Celebrating International Roma Day in London
“We are powerful people and we must champion each other,” – a call from Candy Sheridan to Gyspy campaigners gathered in London
By Fiona Harrington
The right of the Roma people to their own culture and identity was celebrated on 8 April – International Roma Day – at St. John’s Church, Waterloo. On exactly the same day 40 years earlier, the first international assembly of Romani people took place in London. This time around, about 100 Gypsy and Roma people and their supporters gathered on a beautiful spring day to commemorate that occasion. They also honoured the memory of the countless Gypsy and Roma people murdered by Nazi persecution during World War II.
Representatives from the German and Romanian embassies, along with Judge Laurence Brass of the Board of Deputies of British Jews, brought greetings, while Hungarian and other embassies sent messages of support to the gathering which was also attended by members of A World to Win’s secretariat.
St. John's Vicar, Revd. Giles Goddard remembered those "who lie in nameless graves. Their resting places in far-off forests and abandoned fields are now lost to the eyes of their loving families... How they tried to escape and how the nations would not give them refuge. How they died in the camps and how the nations ignored them... They must not be forgotten." Prayers were offered for those who had suffered and died in the course of the Holocaust because of their race, ethnicity, sexuality or disability.
Macedonian singer Bojana Fabel performed a wonderful rendition of the haunting Gypsy anthem 'Dzelem Dzelem' to guitar accompaniment.
Joseph P Jones, Chair of the Gypsy Council and the European Roma and Travellers Forum drew attention to Fascist and anti-Gyspy persecution of Gypsies, right across Europe, from Sweden to the Baltics. Only a couple of weeks ago, he noted, two Roma people were murdered in Sweden. Although Europe is united, he said, "We are not a part of it. People want us to integrate but won't accept us as we are." From the Gypsy to the Irish Traveller communities it was crucial to carry on traditions, he said, “As united peoples we can display love and support to one another.”
"It is extraordinarily moving for me to be here 40 years after the first congress," Thomas Acton of the Romany Congress said. Those were the sixties, they were young and hopeful and thought they could change the world and redress all injustices, they are still trying. A young Gypsy girl, Trinity Cooper and her younger brother, has finally been accepted at school, due to her unwavering determination to secure an education for them both. Her "importunities", as the teacher described that desire, resulted in an excellent result by the end of the school year. But years later, accessing basic education remains a challenge.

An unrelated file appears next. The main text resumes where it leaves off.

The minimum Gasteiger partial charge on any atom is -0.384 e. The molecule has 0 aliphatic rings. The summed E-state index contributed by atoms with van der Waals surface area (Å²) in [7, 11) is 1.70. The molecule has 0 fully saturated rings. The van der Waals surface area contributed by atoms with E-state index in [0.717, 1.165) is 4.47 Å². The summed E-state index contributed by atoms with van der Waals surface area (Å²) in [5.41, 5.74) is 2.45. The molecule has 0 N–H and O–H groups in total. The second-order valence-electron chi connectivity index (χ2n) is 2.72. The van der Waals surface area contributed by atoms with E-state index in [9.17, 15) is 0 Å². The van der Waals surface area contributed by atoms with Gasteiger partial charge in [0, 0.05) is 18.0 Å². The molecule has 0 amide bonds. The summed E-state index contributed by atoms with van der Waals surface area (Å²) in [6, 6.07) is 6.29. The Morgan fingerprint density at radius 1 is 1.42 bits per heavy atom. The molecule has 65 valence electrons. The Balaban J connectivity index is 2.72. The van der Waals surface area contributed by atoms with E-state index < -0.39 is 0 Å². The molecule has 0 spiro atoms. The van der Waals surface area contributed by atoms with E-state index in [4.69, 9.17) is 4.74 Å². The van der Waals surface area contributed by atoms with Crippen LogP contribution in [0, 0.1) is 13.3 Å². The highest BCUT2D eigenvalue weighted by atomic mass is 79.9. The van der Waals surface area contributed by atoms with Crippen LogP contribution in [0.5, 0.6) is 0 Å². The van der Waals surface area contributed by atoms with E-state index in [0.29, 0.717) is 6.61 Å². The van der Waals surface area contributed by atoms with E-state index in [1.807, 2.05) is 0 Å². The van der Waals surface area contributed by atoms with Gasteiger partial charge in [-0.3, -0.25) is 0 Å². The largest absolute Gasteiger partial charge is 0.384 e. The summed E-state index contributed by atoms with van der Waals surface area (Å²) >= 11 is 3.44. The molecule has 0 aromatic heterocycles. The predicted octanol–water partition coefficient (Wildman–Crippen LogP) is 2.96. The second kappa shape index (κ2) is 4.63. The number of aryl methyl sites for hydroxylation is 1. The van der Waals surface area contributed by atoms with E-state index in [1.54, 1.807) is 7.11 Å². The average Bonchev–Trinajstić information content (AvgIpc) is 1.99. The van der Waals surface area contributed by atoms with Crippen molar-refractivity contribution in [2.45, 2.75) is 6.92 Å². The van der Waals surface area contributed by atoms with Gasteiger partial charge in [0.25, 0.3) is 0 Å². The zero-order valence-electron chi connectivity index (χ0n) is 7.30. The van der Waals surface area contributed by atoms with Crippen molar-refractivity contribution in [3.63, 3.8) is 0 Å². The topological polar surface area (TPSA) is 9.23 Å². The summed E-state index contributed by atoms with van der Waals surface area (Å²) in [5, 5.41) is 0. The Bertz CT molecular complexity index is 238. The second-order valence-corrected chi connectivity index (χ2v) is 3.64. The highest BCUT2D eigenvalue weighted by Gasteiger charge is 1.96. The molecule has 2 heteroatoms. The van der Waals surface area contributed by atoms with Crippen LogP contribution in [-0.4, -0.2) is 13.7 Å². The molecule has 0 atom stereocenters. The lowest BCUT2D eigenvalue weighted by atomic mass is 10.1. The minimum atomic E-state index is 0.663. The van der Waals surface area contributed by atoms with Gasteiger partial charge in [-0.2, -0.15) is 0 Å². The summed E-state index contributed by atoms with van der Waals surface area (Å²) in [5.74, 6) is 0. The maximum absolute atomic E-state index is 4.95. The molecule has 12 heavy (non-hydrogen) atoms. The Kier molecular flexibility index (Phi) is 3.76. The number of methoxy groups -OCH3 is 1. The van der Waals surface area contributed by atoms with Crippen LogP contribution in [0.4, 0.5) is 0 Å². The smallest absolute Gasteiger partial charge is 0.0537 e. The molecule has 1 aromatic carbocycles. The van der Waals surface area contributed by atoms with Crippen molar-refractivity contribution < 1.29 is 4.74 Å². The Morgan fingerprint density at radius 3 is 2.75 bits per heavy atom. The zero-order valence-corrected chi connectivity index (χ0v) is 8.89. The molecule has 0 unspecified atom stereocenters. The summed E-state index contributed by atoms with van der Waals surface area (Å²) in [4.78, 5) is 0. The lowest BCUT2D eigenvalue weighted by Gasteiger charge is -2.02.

Judge Laurence Brass of the Jewish Board of Deputies said that both Jews and Gypsies had suffered persecution, but also shared close cultural connections, for example, through Klezmer music. He pledged solidarity and support, saying wherever "Roma are vilified they can rely on the Jewish community."
Juan de Dios Ramirez Heredia, from the International Romany Union in Spain, was full of emotion as he recalled the time forty years ago in London – “the start and continuation of our history" when a beginning was made to "re-enter and dignify our history and traditions". The Gypsy flag was established, which in its colours of blue and green represents the sky and the earth, with the central wheel being representative of freedom.
Candy Sheridan, vice-chair of the Gypsy Council, brought greetings from Dale Farm and writer-campaigner Grattan Puxon. She and the Irish Travellers were proud to be part of the Gypsy Council: “Standing together is vital,” she declared. “We are very powerful people and we must champion each other. We don't need to wait any longer to be told what to do or where to go. Let's deliver our own sites, enough is enough."
London Gypsy Orchestra representatives Gundula Gruen and Jeremy from Tatcho Drom performed 'Nane Love' (I Have no Money), a folk song. 'Words from the Heart' were movingly delivered by Jane Ranger-Baker, Joseph P. Jones and in Romanian, from Ovidiu Marin. Finally, wreaths were laid at the war memorial in front of the church.
It was an inspirational day demonstrating how, despite so many tribulations in the past and continuing challenges and deliberate obstacles placed in their way, people of the Gypsy and Traveller communities have survived and thrived.
14 April 2011